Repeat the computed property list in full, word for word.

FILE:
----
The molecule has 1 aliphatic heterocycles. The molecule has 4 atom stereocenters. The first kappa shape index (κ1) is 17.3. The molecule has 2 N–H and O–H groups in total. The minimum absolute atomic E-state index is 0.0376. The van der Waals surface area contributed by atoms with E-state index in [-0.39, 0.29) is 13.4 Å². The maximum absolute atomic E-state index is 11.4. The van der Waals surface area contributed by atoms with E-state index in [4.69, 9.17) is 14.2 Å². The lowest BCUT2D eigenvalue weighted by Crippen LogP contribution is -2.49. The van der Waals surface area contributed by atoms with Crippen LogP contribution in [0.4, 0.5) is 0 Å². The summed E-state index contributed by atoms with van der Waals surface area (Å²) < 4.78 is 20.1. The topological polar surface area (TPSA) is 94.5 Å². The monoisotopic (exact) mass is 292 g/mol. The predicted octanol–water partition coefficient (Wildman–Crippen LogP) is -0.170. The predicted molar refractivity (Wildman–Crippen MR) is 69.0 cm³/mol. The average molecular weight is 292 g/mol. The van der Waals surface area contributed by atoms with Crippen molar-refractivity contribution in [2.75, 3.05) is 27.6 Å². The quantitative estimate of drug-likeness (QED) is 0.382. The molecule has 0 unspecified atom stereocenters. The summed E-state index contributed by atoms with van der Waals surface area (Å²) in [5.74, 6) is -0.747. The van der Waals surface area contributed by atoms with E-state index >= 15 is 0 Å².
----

The molecule has 1 aliphatic heterocycles. The molecule has 4 atom stereocenters. The first kappa shape index (κ1) is 17.3. The molecule has 2 N–H and O–H groups in total. The minimum absolute atomic E-state index is 0.0376. The van der Waals surface area contributed by atoms with E-state index in [-0.39, 0.29) is 13.4 Å². The maximum absolute atomic E-state index is 11.4. The van der Waals surface area contributed by atoms with E-state index in [4.69, 9.17) is 14.2 Å². The lowest BCUT2D eigenvalue weighted by Crippen LogP contribution is -2.49. The van der Waals surface area contributed by atoms with Crippen LogP contribution in [0.4, 0.5) is 0 Å². The summed E-state index contributed by atoms with van der Waals surface area (Å²) < 4.78 is 20.1. The topological polar surface area (TPSA) is 94.5 Å². The monoisotopic (exact) mass is 292 g/mol. The predicted octanol–water partition coefficient (Wildman–Crippen LogP) is -0.170. The predicted molar refractivity (Wildman–Crippen MR) is 69.0 cm³/mol. The average molecular weight is 292 g/mol. The van der Waals surface area contributed by atoms with Crippen molar-refractivity contribution in [2.75, 3.05) is 27.6 Å². The quantitative estimate of drug-likeness (QED) is 0.382. The molecule has 0 unspecified atom stereocenters. The summed E-state index contributed by atoms with van der Waals surface area (Å²) in [5.74, 6) is -0.747. The van der Waals surface area contributed by atoms with E-state index >= 15 is 0 Å².